By disrupting the βARK1/PI3K complex, which targets PI3K to the site of activated receptors, PIK overexpression reduces the amount of βAR-targeted PI3K activity. Importantly, PIK overexpression in transgenic mice significantly altered the pattern of βAR intracellular redistribution after agonist stimulation, with a resultant preservation of the plasma membrane levels of βARs. Our data support an emerging concept that internalization of βARs is a pathological process per se, because it directly activates maladaptive signaling pathways in a G-protein–independent fashion.7 Therefore, inhibition of βAR redistribution accomplished by PIK overexpression is beneficial because it blocks maladaptive signaling pathways triggered by βAR internalization. Interestingly, the significant increase in the ISO responsiveness of TgPIK hearts after chronic catecholamine stimulation suggests that overexpression of PIK domain peptide not only prevents receptor downregulation but also promotes receptor resensitization. Because PIK overexpression does not prevent βARK1 membrane translocation and phosphorylation of βARs,9 it is likely that the preservation of βAR responsiveness in ISO-treated TgPIK mice occurs through enhanced rates of receptor dephosphorylation and resensitization. This concept is also supported by the evidence that adenovirus-mediated PIK overexpression under conditions of established desensitization and downregulation of βARs still reconstitutes the contractile responsiveness of failing cardiomyocytes to ISO. Moreover, studies have shown that receptor dephosphorylation by protein phosphatase 2A requires the internalization of agonist-stimulated receptors.14 Taken together, these results suggest that PIK overexpression either promotes a rapid cycle of receptor/dephosphorylation and endosomal recycling or allows dephosphorylation at the plasma membrane. In both cases, the net effect is to preserve levels and function of agonist-accessible βARs.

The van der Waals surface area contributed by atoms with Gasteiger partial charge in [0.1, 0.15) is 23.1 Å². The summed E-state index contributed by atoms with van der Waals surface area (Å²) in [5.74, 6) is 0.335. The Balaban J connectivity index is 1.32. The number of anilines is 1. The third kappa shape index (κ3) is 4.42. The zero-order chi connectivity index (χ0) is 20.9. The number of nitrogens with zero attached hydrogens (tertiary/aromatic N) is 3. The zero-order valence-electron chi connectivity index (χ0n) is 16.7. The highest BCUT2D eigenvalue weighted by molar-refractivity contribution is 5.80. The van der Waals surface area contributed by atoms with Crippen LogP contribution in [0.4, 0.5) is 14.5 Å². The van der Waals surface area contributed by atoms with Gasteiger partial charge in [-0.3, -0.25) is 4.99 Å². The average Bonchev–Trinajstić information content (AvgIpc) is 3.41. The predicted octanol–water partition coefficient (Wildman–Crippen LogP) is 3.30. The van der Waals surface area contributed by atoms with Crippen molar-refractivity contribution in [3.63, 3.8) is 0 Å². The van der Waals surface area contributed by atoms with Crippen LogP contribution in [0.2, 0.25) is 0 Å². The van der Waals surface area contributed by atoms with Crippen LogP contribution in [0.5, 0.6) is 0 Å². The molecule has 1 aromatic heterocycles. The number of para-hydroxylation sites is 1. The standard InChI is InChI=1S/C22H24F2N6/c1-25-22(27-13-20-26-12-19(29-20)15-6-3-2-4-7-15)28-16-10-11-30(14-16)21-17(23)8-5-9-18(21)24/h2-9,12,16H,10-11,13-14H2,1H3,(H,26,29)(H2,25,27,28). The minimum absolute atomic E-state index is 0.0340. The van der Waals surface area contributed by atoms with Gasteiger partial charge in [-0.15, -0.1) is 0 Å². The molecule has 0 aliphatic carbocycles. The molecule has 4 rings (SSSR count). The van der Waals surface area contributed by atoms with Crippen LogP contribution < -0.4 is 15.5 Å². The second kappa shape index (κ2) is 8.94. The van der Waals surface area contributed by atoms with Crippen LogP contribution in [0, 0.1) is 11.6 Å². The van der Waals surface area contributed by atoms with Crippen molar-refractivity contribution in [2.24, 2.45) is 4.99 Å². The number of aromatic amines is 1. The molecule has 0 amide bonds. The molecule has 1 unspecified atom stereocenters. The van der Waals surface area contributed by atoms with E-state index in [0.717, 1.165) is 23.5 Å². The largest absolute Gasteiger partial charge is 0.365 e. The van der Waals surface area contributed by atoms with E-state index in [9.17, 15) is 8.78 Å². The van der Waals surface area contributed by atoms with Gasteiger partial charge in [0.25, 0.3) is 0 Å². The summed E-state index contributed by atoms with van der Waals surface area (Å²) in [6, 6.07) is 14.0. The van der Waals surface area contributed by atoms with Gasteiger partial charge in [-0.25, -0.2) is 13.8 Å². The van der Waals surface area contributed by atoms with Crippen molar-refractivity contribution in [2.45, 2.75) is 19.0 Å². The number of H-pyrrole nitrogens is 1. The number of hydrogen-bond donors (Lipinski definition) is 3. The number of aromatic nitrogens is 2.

In conclusion, our studies show that targeting the βARK1/PI3K complex with molecular interventions like overexpression of the PIK domain of PI3K, or of similar small molecules capable of disrupting the βARK1/PI3K protein-protein interaction, represents a novel approach to restore βAR function in heart failure. This would prevent the accumulation of βARs within intracellular pools, preserving their plasma membrane levels and restoring their capability to properly signal without interfering with βARK1 phosphorylation of activated receptors9 or with other PI3K downstream signaling pathways.
This work was supported in part by NIH grants to Howard A. Rockman (HL–61558) and Carmelo Milano (HL–072183).
↵*Drs Perrino and Naga Prasad contributed equally to this article.
The online-only Data Supplement can be found with this article at http://circ.ahajournals.org/cgi/content/full/CIRCULATIONAHA.104.508796/DC1.